We roused ourselves finally and followed Sandi to our third stop - which surprised me. It was the 6th Street Grill. It's not that this casual diner isn't good, it's just that I've been here so many times I've stopped considering it as special. It's the most popular place for dining before or after Hult Center performances (which is just across the street) and it's the bar where I'd celebrated my 21st birthday decades earlier. (Some stories are best left untold.)
The restaurant still serves predictably good comfort food but now they have Tye Albert, a supreme mixologist and fascinating storyteller. He was holding court at an impressive whiskey bar that dominates the dining room.
Our tasting tour bridged the shoulder between lunch and dinner so our group didn't have to compete with many other patrons for staff attention. Sandi had it so neatly coordinated that we felt like stars when we entered and service was swift. At 6th Street Grill, we quickly had Tye to ourselves.
As he mixed up his "Sugar Bug" concoction with Brown Sugar Bourbon from Heritage Distilling Company, he told us the backstories behind his drinks. 6th Street Grill has partnered with five local distilleries that have exceptional products and meaningful stories. And did Tye know his stories! He dived into local lore, legends and histories and had us spellbound until Sandi had to nudge us along. We pushed away the sinfully good baskets of fries tossed with 6th Street Grill's own Cajun spice mix and ate the cherries out of our drinks. I hadn't even known I liked whiskey - but by the time we were leaving I was considering taking one of Tye's Whiskey 101 classes offered on occasional Wednesday evenings.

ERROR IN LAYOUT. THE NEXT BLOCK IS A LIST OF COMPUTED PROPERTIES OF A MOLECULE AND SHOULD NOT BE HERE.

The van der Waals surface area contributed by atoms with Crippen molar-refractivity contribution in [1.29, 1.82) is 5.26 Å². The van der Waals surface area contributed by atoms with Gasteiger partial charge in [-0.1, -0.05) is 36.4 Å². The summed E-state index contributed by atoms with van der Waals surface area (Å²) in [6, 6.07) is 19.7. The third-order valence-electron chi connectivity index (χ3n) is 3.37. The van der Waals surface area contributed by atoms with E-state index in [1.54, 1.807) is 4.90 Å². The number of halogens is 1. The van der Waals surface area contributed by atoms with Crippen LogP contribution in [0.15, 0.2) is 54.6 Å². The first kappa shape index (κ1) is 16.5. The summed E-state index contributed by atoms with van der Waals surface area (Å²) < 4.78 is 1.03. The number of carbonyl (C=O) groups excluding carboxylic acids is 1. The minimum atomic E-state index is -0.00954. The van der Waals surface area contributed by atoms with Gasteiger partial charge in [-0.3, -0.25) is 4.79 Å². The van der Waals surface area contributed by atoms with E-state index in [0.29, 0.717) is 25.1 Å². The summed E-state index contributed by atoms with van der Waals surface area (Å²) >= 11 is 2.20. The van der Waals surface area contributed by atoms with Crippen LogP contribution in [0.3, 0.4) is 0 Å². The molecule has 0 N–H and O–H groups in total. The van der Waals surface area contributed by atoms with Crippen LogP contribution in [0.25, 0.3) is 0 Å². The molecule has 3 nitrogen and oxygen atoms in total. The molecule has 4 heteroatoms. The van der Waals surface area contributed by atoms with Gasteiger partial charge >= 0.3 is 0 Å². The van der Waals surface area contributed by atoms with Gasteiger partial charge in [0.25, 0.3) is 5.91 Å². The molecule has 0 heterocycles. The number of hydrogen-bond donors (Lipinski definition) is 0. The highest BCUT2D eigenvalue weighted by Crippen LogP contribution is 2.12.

For our final stops we returned to Fifth Street Public Market where we had first assembled. Sandi ushered us to Blackboard at Provisions Market Hall. This casual, open bistro is near Provisions' demonstration kitchen so I've spent time here before, sipping a glass of wine while my daughter takes a kids' cooking class.
At Blackboard we were served a platter of French cheeses, gluten-free crackers, fennel seed salami, strawberry pickled rhubarb, local strawberries and white raspberries. Wine tastes were poured. At this point I was starting to hit my wall of satiation but bravely plunged on. The flavors were too good not to! I barely finished my wine before we scooted over into the Provisions' spacious marketplace for the grand finale.
Alesong Brewing & Blending's Raspberry Gose was paired with a house-made vanilla ice cream dusted with ghost chili infused salt and drizzled with Oregon Olive Mill olive oil. I don't think I've ever had anything so divine - the combination mimicked a root beer float for adults. As we sat spoiled with tastes, I pondered which place I would return to for dinner. That is, of course, if I ever have room for food again!
The Taste Eugene Foodie Tour is offered by America's Hub World Tours on Tuesday, Wednesday, Thursday and Friday from 1:30 to 5 p.m. It is $80 per person. Stops and tastings are subject to change and substitutions.